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Tip asymmetry and Swelling 5 weeks after rhinoplasty. Overcorrection?

My tip is now leaning to the right (and has since cast came off). The surgeon over corrected the original left tilting tip. However, the hones at top of nose are slightly set to left, as original nose - creating a twist and swelling at left side. Does nose tip follow upper bone direction or is it "independent" physiologically? The surgeon has offered to reset at three months if it is not rectified. What would this involved? Thank you! This site has really helped me. 

Doctor Answers (3)

Tip asymmetry and Swelling at 5 weeks

+2

5 weeks post surgery is still very early for you to judge the results of your surgery - be patient and follow up with your surgeon.  Revision is possible at 3 months but it is at times better to wait even longer

Seattle Facial Plastic Surgeon
5.0 out of 5 stars 126 reviews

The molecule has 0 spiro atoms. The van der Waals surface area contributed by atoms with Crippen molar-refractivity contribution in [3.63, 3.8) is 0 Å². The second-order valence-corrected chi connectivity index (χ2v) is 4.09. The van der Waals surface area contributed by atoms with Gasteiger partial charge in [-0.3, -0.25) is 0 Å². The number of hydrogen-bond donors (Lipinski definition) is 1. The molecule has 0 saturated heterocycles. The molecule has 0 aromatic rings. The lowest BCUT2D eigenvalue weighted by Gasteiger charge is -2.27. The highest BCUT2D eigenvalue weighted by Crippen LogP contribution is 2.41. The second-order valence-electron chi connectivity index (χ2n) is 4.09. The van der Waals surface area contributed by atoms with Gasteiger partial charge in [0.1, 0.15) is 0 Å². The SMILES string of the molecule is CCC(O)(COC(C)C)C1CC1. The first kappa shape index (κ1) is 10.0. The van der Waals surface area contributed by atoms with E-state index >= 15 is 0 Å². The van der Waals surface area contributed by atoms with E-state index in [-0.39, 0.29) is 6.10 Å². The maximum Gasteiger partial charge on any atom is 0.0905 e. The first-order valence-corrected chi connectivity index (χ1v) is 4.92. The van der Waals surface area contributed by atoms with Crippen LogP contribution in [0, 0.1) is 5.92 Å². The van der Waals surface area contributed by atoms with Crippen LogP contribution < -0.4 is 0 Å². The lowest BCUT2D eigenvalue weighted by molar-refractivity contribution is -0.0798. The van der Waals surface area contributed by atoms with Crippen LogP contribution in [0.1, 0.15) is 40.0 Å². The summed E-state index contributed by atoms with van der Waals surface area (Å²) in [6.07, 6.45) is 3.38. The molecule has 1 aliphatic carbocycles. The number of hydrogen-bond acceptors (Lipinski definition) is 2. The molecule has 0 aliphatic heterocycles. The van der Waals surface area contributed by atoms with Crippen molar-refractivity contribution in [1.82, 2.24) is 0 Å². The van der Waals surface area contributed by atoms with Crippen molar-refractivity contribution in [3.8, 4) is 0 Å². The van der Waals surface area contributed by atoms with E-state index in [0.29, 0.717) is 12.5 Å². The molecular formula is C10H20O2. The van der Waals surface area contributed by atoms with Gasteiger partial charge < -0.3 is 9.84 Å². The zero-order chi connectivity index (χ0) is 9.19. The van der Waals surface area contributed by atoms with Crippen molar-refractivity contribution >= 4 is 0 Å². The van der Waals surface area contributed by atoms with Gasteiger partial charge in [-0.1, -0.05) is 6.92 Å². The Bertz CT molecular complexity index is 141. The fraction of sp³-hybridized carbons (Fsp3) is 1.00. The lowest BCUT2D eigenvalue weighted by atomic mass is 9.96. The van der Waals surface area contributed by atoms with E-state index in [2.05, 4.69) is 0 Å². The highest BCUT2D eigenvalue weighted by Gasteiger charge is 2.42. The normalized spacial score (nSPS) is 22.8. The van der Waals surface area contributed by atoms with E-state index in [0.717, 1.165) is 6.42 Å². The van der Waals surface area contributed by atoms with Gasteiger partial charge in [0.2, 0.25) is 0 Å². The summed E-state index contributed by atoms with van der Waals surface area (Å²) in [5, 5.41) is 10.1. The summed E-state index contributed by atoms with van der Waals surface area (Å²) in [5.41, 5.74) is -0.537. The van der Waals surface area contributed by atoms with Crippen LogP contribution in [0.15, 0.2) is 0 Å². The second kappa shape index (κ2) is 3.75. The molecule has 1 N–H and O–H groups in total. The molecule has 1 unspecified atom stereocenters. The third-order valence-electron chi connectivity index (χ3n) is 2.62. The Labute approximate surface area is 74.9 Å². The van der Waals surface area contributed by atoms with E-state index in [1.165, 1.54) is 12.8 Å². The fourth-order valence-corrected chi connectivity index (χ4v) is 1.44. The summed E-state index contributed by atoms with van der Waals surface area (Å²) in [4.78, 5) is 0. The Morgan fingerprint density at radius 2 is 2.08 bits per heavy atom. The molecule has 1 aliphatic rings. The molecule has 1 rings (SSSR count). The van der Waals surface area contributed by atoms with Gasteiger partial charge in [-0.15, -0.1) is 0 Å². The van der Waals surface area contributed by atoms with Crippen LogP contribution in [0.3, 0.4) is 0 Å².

Five weeks post rhinoplasty

+2
It sounds like since the surgeon offered to "reset it" or re break the nose that perhaps the asymmetry is in the nasal bones which may make the tip appear off as well. Five weeks is to early to determine an actual result and I would follow your surgeons suggestion wait the three months and then decide your options. If your surgeon did rebreak the nose or perform osteotomies you would be back in a nasal splint for approximately five days. You may have some swelling and bruising however it should be minimal and dissipate quickly. Hopefully this simple correction will be all you need for revision.

Web reference: http://www.michaelelammd.com

Orange County Facial Plastic Surgeon
5.0 out of 5 stars 110 reviews

Tip off

+1

The nose in general is all interconnected. To me it is like a house of cards , very delicately interconnected.  So it is possible like you said to be crooked based upon your boney and septal framework.

Manhattan Plastic Surgeon
4.5 out of 5 stars 14 reviews

These answers are for educational purposes and should not be relied upon as a substitute for medical advice you may receive from your physician. If you have a medical emergency, please call 911. These answers do not constitute or initiate a patient/doctor relationship.

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